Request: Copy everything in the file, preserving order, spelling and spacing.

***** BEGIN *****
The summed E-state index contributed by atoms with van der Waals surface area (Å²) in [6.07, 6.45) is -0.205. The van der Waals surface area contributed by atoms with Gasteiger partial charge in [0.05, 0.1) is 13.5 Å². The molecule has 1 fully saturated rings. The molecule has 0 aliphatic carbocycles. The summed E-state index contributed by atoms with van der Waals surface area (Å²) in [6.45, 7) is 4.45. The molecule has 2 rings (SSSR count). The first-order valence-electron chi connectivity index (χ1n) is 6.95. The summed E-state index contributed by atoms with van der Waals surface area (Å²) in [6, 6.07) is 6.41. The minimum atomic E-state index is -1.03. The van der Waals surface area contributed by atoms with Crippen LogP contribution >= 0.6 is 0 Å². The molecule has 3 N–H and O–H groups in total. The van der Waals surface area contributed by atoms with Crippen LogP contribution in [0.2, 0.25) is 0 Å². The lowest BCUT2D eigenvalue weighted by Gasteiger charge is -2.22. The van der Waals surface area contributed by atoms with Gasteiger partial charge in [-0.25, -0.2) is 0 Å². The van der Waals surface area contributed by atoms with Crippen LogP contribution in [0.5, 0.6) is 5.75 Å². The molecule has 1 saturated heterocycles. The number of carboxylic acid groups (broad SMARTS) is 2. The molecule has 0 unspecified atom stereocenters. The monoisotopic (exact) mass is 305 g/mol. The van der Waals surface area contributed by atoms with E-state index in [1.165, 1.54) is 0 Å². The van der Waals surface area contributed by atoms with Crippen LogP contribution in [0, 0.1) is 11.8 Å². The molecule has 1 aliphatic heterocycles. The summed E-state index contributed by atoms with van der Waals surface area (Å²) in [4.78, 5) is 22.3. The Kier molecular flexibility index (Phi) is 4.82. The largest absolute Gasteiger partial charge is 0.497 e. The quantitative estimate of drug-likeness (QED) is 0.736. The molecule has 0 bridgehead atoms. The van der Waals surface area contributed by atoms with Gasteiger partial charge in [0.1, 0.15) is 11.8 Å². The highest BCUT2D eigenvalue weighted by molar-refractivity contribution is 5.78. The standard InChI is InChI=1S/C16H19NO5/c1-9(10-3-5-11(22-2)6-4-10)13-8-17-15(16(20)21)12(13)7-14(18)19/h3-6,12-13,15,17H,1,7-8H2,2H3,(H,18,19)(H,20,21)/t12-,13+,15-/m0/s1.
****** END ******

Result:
The summed E-state index contributed by atoms with van der Waals surface area (Å²) in [6.07, 6.45) is -0.205. The van der Waals surface area contributed by atoms with Gasteiger partial charge in [0.05, 0.1) is 13.5 Å². The molecule has 1 fully saturated rings. The molecule has 0 aliphatic carbocycles. The summed E-state index contributed by atoms with van der Waals surface area (Å²) in [6.45, 7) is 4.45. The molecule has 2 rings (SSSR count). The first-order valence-electron chi connectivity index (χ1n) is 6.95. The summed E-state index contributed by atoms with van der Waals surface area (Å²) in [6, 6.07) is 6.41. The minimum atomic E-state index is -1.03. The van der Waals surface area contributed by atoms with Crippen LogP contribution >= 0.6 is 0 Å². The molecule has 3 N–H and O–H groups in total. The van der Waals surface area contributed by atoms with Crippen LogP contribution in [0.2, 0.25) is 0 Å². The lowest BCUT2D eigenvalue weighted by Gasteiger charge is -2.22. The van der Waals surface area contributed by atoms with Gasteiger partial charge in [-0.25, -0.2) is 0 Å². The van der Waals surface area contributed by atoms with Crippen LogP contribution in [0.5, 0.6) is 5.75 Å². The molecule has 1 saturated heterocycles. The number of carboxylic acid groups (broad SMARTS) is 2. The molecule has 0 unspecified atom stereocenters. The monoisotopic (exact) mass is 305 g/mol. The van der Waals surface area contributed by atoms with E-state index in [1.165, 1.54) is 0 Å². The van der Waals surface area contributed by atoms with Crippen LogP contribution in [0, 0.1) is 11.8 Å². The molecule has 1 aliphatic heterocycles. The summed E-state index contributed by atoms with van der Waals surface area (Å²) in [4.78, 5) is 22.3. The Kier molecular flexibility index (Phi) is 4.82. The largest absolute Gasteiger partial charge is 0.497 e. The quantitative estimate of drug-likeness (QED) is 0.736. The molecule has 0 bridgehead atoms. The van der Waals surface area contributed by atoms with Gasteiger partial charge in [0.1, 0.15) is 11.8 Å². The highest BCUT2D eigenvalue weighted by molar-refractivity contribution is 5.78. The standard InChI is InChI=1S/C16H19NO5/c1-9(10-3-5-11(22-2)6-4-10)13-8-17-15(16(20)21)12(13)7-14(18)19/h3-6,12-13,15,17H,1,7-8H2,2H3,(H,18,19)(H,20,21)/t12-,13+,15-/m0/s1.